Why, you ask, would anyone now alive want to read the January 1918 issue of the journal Railway Signal Engineer? One answer is that, wedged between an article titled “Maintaining an Interlocking Plant at High Tide” and another called “Handling Lead Sheath Underground Cables” is one that bears the title “Further Confessions of an Ex-Maintainer” and the subtitle “In Which We Learn Something of the History Surrounding the Early Development of Panama and Adjacent Country.” Unlike the two pieces surrounding it and almost all the others in the journal, this one was not technical or serious; it was a humorous retelling of the early Spanish development of Panama. The article gives a modern reader an idea of what passed for humor in the United States almost a century ago, complete with some occasional comments that are far from what is now politically correct.

As an example, take this passage from the unsigned article: “Characteristically, Balboa was a combination of eel, fox, weasel and bull dog. He was ingenious to the Nth power. [Who knew that the non-mathematical usage of that phrase went back so far?] When in a dry territory, he originated the idea of drinking grape juice, eating a yeast cake and sitting quiet until it fermented, in order to get an alcoholic kick. In other words, he was a good ward politician who happened to be dumped out here on earth 400 years ahead of his time. Everything in Haiti was too slow, so he sat around with his face in his lap and took five medals for being the prize pessimist of the island.”

The next paragraph contained today’s word: “About this time another anchor heaving captain by the name of Encisco was about to sail from Haiti for the Darien country. Balboa was about to be slammed into the Hoosegow for debt so he bribed a couple of dock wollopers to put him in an empty cask and smuggle him on board the ship.”

Spanish juzgar, which in Old Spanish had been judgar, means the same as its English cognate judge, so the past participle juzgado means literally ‘judged.’ Around the time of Columbus’s first voyage to the Americas, Spanish began using  juzgado as a noun. Meanings include ‘court, tribunal,’ and the fancy ‘judicature’; a juzgado can also be ‘a place where judging is carried out.’ In Spanish, a -d- between vowels is weakened and in some dialects disappears altogether, so that juzgado can come out sounding like juzgao. In the early 20th century, English speakers in the west of the United States, not having the sound of Spanish j, heard the Spanish word pronounced as if it began with English h. When they borrowed the word as a slang term for ‘a place where people are kept while waiting to be judged,’ which is to say ‘a jail,’ they Anglicized the spelling to the hoosegow that has been the standard form ever since

Although hoosegow is slang, Carl Sandburg used it twice in his poem “Aprons of Silence,” which appeared in 1920:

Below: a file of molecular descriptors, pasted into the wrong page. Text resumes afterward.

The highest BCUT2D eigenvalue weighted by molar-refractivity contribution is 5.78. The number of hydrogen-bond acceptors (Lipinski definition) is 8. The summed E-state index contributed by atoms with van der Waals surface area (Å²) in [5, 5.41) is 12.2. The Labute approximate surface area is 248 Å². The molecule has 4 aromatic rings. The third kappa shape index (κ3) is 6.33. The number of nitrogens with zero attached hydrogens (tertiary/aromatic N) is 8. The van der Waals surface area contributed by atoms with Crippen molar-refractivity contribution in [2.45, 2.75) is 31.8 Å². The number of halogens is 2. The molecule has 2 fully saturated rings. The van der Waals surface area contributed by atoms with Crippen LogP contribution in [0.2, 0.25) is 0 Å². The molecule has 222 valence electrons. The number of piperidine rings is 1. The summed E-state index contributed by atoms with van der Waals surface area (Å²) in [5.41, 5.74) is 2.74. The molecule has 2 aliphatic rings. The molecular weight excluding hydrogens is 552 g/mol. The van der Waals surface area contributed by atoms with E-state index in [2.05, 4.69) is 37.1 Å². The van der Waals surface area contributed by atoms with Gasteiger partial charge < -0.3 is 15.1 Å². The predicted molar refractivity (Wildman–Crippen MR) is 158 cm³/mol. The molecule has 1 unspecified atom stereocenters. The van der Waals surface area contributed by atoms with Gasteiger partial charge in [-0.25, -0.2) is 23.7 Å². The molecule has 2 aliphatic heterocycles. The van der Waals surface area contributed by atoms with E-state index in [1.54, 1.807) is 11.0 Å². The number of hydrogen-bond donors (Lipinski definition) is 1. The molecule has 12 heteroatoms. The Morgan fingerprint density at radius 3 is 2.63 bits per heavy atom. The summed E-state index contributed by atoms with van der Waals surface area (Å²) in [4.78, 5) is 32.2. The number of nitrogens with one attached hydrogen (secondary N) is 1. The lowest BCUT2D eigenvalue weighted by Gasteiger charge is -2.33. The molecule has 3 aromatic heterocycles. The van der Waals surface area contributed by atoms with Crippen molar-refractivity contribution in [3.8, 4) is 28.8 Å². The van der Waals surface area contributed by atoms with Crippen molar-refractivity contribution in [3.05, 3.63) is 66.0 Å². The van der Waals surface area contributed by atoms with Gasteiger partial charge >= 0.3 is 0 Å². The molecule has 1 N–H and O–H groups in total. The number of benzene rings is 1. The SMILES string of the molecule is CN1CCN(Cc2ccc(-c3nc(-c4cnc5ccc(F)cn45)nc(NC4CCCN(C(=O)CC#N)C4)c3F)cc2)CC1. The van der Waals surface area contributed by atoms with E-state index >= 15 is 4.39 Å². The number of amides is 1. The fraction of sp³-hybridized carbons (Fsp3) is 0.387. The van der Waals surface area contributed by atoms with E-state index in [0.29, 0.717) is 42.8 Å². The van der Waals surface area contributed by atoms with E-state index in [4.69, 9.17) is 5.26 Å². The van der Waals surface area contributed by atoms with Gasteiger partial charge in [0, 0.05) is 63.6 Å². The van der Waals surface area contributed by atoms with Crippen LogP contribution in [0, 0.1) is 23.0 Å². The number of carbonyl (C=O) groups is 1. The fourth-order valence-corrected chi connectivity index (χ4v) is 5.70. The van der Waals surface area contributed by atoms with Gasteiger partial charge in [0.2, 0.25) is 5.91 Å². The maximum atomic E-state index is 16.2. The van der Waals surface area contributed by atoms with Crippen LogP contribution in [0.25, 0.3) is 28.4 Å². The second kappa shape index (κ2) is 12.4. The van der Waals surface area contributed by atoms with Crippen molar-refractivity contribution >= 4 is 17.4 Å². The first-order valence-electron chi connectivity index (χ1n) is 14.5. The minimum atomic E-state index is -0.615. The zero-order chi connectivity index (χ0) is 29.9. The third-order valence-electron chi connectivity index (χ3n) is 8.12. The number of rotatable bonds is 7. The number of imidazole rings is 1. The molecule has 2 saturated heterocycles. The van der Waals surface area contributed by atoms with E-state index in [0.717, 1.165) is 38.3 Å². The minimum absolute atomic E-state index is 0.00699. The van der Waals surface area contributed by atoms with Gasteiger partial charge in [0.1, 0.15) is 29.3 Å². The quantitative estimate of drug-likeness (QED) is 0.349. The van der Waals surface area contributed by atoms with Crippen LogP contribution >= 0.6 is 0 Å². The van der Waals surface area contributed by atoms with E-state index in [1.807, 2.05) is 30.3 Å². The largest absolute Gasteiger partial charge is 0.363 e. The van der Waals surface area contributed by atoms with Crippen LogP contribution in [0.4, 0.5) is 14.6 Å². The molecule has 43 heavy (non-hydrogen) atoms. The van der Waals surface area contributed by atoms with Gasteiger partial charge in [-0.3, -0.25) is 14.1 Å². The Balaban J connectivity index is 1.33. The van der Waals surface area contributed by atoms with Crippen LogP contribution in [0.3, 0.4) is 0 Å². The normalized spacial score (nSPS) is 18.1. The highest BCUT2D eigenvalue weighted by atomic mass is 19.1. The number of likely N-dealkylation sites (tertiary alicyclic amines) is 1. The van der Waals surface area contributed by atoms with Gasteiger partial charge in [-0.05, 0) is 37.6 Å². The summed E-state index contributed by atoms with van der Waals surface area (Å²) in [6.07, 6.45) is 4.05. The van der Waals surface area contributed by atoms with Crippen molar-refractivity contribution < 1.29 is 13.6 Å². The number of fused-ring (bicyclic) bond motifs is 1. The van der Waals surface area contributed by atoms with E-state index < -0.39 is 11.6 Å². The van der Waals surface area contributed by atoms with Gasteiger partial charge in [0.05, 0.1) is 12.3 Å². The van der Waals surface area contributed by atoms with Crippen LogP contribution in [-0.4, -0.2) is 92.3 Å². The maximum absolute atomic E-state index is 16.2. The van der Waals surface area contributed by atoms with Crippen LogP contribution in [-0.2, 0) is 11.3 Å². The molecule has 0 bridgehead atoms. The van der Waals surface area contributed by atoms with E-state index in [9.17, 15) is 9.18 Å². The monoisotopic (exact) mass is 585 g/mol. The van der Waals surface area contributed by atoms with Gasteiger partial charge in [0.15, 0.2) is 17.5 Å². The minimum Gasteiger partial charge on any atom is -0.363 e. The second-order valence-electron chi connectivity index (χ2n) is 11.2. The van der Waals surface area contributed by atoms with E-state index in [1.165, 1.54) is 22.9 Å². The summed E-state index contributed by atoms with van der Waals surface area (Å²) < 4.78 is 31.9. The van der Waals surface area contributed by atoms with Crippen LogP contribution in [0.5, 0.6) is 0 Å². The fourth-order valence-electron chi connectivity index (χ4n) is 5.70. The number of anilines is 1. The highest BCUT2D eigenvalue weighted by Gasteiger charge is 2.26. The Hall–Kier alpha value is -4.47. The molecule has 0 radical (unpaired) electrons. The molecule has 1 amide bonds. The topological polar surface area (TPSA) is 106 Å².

“I fixed up a padded cell and lugged it around.
I locked myself in and nobody knew it.
Only the keeper and the kept in the hoosegow
Knew it….

“Here I took along my own hoosegow
And did business with my own thoughts.”

© 2014 Steven Schwartzman


4 Comments (+add yours?)

  1. shoreacres
    Nov 22, 2014 @ 21:56:14

    Not only does the “Nth power” go back that far, so does the venerable snipe hunt. Who knew?

    The journal article isn’t just amusing, it’s a wonderful antidote to — well, to a lot. I passed it on to Omar. I know he’ll enjoy it: not only for the Panamanian history, but also because his father worked for the railroad there.

    I kept thinking I’d found the best line in the piece, and then another popped up. I did rather like, “The Generals shook the centipedes out of their uniforms and gathered together a mighty army of the faithful to invade Panama.” But there were many more good lines: too many to quote.

    As for hoosegow, I don’t believe I’ve ever heard the word spoken, except in Western movies and television shows. But not long after Sandburg wrote about his personal hoosegow, Laurel and Hardy were telling the story of The Hoose-Gow.


    • Steve Schwartzman
      Nov 22, 2014 @ 23:21:27

      I’m happy that you got such a kick out of that piece of old-fashioned humor.

      Like you, I mostly know the terms hoosegow from old cowboy movies that I watched on television during those early years when I also enjoyed old Laurel and Hardy reruns like the one you linked to. I think, though, that I have heard the word spoken on rare occasions.


  2. Maria F.
    Nov 29, 2014 @ 11:58:15

    In P.R. we don’t use the word ‘juzgado’ as a noun. We use it as a verb.
    “El fue juzgado por el crimen”.
    We use “jurado” which is used to refer to ‘court or tribunal’.
    “El se declaró inocente ante el jurado”.


    • Steve Schwartzman
      Nov 29, 2014 @ 14:31:30

      I don’t believe I heard juzgado as a noun in Honduras either. It must have been used that way in some parts of the American West, though, or English speakers wouldn’t have borrowed the word in that sense.


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©2011–2016 Steven Schwartzman
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